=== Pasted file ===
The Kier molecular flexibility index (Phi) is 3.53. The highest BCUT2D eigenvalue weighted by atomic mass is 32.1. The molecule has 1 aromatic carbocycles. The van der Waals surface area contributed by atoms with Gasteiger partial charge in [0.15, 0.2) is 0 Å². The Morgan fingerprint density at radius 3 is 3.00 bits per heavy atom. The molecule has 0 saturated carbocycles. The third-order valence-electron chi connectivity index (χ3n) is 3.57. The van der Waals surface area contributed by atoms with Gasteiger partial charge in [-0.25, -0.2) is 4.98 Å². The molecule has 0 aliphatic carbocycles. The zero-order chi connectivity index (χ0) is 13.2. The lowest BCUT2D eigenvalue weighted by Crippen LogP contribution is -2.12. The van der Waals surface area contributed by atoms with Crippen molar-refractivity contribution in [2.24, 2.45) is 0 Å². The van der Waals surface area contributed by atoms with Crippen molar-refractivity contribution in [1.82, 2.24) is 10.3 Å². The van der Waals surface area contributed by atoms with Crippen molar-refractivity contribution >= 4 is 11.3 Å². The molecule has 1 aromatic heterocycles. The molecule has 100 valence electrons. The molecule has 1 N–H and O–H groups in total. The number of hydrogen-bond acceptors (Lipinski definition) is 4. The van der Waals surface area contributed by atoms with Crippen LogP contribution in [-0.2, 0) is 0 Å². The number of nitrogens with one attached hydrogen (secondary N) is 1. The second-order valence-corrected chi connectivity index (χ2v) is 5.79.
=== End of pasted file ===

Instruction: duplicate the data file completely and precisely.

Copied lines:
The Kier molecular flexibility index (Phi) is 3.53. The highest BCUT2D eigenvalue weighted by atomic mass is 32.1. The molecule has 1 aromatic carbocycles. The van der Waals surface area contributed by atoms with Gasteiger partial charge in [0.15, 0.2) is 0 Å². The Morgan fingerprint density at radius 3 is 3.00 bits per heavy atom. The molecule has 0 saturated carbocycles. The third-order valence-electron chi connectivity index (χ3n) is 3.57. The van der Waals surface area contributed by atoms with Gasteiger partial charge in [-0.25, -0.2) is 4.98 Å². The molecule has 0 aliphatic carbocycles. The zero-order chi connectivity index (χ0) is 13.2. The lowest BCUT2D eigenvalue weighted by Crippen LogP contribution is -2.12. The van der Waals surface area contributed by atoms with Crippen molar-refractivity contribution in [2.24, 2.45) is 0 Å². The van der Waals surface area contributed by atoms with Crippen molar-refractivity contribution in [1.82, 2.24) is 10.3 Å². The van der Waals surface area contributed by atoms with Crippen molar-refractivity contribution >= 4 is 11.3 Å². The molecule has 1 aromatic heterocycles. The molecule has 100 valence electrons. The molecule has 1 N–H and O–H groups in total. The number of hydrogen-bond acceptors (Lipinski definition) is 4. The van der Waals surface area contributed by atoms with Crippen LogP contribution in [-0.2, 0) is 0 Å². The number of nitrogens with one attached hydrogen (secondary N) is 1. The second-order valence-corrected chi connectivity index (χ2v) is 5.79.